For details, see our Guide to Catoctin Mountain Park.
Susquehanna State Park
In northern Maryland Susquehanna State Park is located on the west bank of the Susquehanna River. Rock Run Falls and the Rock Run Grist Mill are popular attractions within the park. You can also find great river views or hike on several outstanding trails. In the fall this park is especially beautiful.
For details, please see our Guide to Susquehanna State Park.
Annapolis Rock on Appalachian Trail
In northern Maryland the Appalachian Trail includes the Annapolis Rock / Black Rock Cliff Hike. Both lookouts provide amazing views that go on for miles. The hike is about 5 miles round trip to reach Annapolis Rock, and about 8 miles round trip if you want to reach both Annapolis Rock and Black Rock Cliff. See the directions on this page.
Loch Raven Reservoir
Lock Raven Reservoir is located north of Baltimore and offers plenty of opportunities for nature lovers. There are miles of hiking trails, plenty of plants and wildlife (many varieties of birds), and scenic water views.
Assateague Island is a 37-mile long barrier island that is known as being the to wild horses (they are technically feral, not wild). The northern part of the island is in Maryland, while the lower portion of the state is art of Virginia. Assateague Island is a great destination for nature and wildlife photography with beaches, marshes, and coves. Camping areas are available on the island, but there is no other development. It can be accessed by bridge from both Maryland and Virginia, but there is no road that connects the two ends.
Concord Point Lighthouse
The Concord Point Lighthouse is located in Havre de Grace where the Susquehanna River flows into the Chesapeake Bay. It is a 36-foot tall lighthouse that was built in 1827. The location offers a beautiful view.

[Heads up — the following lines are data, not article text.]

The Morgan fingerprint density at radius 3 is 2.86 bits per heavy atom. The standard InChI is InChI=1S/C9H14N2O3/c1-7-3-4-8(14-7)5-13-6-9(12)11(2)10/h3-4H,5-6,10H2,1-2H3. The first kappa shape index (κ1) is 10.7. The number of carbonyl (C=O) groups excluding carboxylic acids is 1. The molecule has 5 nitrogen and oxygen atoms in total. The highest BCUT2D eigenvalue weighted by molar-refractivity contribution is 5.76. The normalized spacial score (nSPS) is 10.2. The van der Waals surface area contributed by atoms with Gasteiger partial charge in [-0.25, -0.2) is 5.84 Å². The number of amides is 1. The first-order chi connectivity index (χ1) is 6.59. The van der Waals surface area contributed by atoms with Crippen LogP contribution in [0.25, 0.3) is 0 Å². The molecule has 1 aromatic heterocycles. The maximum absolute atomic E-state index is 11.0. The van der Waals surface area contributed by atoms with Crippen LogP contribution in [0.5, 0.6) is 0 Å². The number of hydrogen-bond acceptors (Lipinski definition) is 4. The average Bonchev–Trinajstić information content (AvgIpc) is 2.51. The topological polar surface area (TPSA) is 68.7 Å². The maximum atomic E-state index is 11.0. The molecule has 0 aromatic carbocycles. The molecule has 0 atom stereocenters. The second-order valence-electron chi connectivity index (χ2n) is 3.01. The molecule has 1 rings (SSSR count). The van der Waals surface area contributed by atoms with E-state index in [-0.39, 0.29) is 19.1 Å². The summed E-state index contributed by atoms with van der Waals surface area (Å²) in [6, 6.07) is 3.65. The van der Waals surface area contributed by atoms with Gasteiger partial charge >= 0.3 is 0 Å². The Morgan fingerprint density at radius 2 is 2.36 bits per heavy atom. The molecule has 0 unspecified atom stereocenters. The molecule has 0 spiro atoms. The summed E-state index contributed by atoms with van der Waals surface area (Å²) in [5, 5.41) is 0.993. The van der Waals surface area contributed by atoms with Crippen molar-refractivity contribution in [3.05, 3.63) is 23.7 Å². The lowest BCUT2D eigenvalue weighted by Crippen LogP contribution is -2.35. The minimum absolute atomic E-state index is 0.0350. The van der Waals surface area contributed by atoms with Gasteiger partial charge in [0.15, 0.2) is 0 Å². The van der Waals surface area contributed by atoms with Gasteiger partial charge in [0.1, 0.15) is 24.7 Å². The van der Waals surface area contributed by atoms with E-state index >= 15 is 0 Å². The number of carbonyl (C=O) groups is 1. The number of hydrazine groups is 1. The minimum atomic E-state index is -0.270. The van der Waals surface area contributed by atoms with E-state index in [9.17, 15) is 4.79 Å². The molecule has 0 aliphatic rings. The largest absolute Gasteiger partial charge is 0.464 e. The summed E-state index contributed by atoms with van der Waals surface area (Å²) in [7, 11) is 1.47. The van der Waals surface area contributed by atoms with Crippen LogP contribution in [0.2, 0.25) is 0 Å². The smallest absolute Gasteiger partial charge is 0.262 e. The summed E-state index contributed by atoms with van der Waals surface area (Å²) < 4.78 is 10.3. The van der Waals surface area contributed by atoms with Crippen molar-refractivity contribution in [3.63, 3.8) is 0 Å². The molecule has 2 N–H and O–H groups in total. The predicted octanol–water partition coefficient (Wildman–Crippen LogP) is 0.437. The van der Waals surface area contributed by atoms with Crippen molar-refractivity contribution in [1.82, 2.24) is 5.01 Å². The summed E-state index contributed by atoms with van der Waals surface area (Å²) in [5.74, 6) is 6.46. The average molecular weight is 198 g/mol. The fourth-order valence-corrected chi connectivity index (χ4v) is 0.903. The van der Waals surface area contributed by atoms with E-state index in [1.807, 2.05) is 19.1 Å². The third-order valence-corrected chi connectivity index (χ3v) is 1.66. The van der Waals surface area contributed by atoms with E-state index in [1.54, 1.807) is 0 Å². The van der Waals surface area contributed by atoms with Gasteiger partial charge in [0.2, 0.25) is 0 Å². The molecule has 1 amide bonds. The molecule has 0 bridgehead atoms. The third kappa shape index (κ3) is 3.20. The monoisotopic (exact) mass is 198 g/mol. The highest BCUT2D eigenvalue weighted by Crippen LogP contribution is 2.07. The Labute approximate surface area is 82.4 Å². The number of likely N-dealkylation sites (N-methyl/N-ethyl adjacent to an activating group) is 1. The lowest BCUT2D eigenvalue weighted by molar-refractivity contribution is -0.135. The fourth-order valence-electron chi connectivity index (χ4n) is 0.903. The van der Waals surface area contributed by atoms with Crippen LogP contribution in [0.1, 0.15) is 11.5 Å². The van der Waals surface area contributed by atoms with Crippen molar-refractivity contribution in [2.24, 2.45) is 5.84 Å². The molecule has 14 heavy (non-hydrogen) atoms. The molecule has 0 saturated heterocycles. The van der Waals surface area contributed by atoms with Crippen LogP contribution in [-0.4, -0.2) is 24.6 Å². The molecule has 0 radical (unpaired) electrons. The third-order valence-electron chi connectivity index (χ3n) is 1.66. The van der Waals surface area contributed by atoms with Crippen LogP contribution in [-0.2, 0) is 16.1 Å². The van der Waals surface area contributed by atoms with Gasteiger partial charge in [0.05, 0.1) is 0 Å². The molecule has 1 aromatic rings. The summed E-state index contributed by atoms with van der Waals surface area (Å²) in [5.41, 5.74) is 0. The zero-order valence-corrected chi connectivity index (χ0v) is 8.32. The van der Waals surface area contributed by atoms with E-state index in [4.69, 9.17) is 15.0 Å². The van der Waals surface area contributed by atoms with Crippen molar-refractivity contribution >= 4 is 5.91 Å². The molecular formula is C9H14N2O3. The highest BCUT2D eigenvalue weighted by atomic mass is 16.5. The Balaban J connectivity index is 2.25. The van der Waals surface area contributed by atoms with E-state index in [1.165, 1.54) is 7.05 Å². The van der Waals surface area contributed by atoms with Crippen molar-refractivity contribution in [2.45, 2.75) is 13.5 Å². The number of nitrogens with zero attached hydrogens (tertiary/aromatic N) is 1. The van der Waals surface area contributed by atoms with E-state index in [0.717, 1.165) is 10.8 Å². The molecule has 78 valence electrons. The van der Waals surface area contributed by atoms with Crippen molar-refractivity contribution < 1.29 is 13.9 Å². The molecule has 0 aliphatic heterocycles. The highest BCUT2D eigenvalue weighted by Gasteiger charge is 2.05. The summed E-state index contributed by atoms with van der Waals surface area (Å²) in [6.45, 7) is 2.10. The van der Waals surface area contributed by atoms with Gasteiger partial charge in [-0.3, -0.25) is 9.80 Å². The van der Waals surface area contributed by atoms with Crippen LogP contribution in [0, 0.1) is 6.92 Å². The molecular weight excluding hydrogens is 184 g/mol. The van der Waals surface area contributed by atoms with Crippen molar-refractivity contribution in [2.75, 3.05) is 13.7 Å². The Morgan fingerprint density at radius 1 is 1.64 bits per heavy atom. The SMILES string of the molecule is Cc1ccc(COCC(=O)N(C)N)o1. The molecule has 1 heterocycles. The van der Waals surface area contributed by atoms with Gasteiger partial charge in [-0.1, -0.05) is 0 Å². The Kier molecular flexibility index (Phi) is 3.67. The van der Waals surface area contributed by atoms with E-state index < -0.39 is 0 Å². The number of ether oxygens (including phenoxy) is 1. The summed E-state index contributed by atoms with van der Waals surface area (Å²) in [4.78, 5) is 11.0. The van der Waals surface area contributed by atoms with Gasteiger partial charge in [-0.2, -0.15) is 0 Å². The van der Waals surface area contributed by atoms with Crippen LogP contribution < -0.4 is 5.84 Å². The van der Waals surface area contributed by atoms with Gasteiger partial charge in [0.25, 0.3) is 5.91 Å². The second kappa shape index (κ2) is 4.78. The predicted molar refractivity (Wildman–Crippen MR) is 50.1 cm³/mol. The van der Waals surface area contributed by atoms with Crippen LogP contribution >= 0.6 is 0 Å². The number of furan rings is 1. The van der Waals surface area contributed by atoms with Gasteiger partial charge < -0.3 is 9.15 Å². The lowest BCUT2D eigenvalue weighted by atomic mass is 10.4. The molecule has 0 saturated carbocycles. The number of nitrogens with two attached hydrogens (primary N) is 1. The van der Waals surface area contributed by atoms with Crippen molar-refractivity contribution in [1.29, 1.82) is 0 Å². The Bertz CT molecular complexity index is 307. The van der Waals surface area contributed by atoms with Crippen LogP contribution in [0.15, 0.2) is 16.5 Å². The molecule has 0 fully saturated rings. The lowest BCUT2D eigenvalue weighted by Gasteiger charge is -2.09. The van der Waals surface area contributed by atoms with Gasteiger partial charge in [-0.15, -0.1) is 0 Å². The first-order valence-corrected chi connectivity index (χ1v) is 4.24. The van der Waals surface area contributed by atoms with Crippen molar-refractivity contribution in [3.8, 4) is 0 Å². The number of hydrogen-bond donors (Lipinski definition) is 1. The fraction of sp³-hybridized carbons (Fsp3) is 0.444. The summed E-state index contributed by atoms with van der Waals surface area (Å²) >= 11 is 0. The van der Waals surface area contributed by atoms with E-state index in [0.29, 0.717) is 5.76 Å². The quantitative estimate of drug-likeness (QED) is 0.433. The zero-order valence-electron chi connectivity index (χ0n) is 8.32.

Olmstead Island is located in the Potomac River, not far from Washington, DC. The Potomac separates Maryland from Virginia. The Virginia side is home to Great Falls Park, and the Maryland side is home to the Chesapeake and Ohio Canal National Historic Park. From the Maryland side you can access Olmstead Island to catch a view of the falls.
The sunflower fields throughout the state can also be great places to photograph. One popular location is the McKee-Beshers Wildlife Management Area in central Maryland near the Potomac River. Here there are about 5 acres of sunflowers planted each year to attract game birds. Another popular sunflower field is located in Jarrettsville at the intersection of Jarrettsville Pike and Hess Road. the peak season only lasts a few weeks in late summer or early fall.
For details, please see our Guide to Photographing Sunflowers at the McKee-Beshers Wildlife Management Area.
The Thomas Viaduct is over 600 feet long and is one of the oldest railroad bridges still in service (built in 1835). It is located southwest of Baltimore and spans the Patapsco River. The beautiful arches make it a great subject for photographers.
South of Frederick, the Monocacy Aqueduct crosses the Monocacy River just before it empties into the Potomac River. The 500-foot aqueduct with seven arches was built in 1833. It is part of the Chesapeake and Ohio Canal National Historic Park. There is a parking area near the aqueduct and you can photograph from the banks of the river.
For details, please see our Guide to Photographing the Monocacy Aqueduct.
Francis Scott Key Bridge
The Francis Scott Key Bridge crosses the Patapsco River in Baltimore.
Photo license links: CC0, CC BY 2.0, CC BY 3.0, CC BY-SA 2.0, CC BY-SA 3.0, CC BY-ND 2.0